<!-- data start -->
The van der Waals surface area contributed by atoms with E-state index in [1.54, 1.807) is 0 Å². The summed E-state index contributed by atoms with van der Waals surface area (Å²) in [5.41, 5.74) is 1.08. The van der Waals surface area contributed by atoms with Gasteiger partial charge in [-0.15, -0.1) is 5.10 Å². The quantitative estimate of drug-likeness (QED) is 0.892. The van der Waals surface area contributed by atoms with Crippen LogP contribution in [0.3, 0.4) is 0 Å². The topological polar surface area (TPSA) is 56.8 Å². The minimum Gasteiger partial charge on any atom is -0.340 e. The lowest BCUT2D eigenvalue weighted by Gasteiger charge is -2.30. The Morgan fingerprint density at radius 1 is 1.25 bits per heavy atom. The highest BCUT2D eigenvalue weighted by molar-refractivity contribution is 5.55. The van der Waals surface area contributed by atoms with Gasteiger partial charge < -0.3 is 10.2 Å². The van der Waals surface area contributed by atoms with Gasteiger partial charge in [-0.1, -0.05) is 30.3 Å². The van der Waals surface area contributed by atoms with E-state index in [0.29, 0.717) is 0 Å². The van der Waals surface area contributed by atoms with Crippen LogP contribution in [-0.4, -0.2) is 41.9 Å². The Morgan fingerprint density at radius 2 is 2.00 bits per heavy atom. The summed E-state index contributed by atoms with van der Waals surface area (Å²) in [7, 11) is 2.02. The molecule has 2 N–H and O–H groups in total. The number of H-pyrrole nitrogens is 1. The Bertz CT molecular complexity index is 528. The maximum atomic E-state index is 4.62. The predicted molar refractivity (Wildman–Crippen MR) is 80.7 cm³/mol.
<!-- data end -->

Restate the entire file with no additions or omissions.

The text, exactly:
The van der Waals surface area contributed by atoms with E-state index in [1.54, 1.807) is 0 Å². The summed E-state index contributed by atoms with van der Waals surface area (Å²) in [5.41, 5.74) is 1.08. The van der Waals surface area contributed by atoms with Gasteiger partial charge in [-0.15, -0.1) is 5.10 Å². The quantitative estimate of drug-likeness (QED) is 0.892. The van der Waals surface area contributed by atoms with Crippen LogP contribution in [0.3, 0.4) is 0 Å². The topological polar surface area (TPSA) is 56.8 Å². The minimum Gasteiger partial charge on any atom is -0.340 e. The lowest BCUT2D eigenvalue weighted by Gasteiger charge is -2.30. The Morgan fingerprint density at radius 1 is 1.25 bits per heavy atom. The highest BCUT2D eigenvalue weighted by molar-refractivity contribution is 5.55. The van der Waals surface area contributed by atoms with Gasteiger partial charge < -0.3 is 10.2 Å². The van der Waals surface area contributed by atoms with Gasteiger partial charge in [-0.1, -0.05) is 30.3 Å². The van der Waals surface area contributed by atoms with E-state index in [0.29, 0.717) is 0 Å². The van der Waals surface area contributed by atoms with Crippen LogP contribution in [-0.4, -0.2) is 41.9 Å². The Morgan fingerprint density at radius 2 is 2.00 bits per heavy atom. The summed E-state index contributed by atoms with van der Waals surface area (Å²) in [7, 11) is 2.02. The molecule has 2 N–H and O–H groups in total. The number of H-pyrrole nitrogens is 1. The Bertz CT molecular complexity index is 528. The maximum atomic E-state index is 4.62. The predicted molar refractivity (Wildman–Crippen MR) is 80.7 cm³/mol.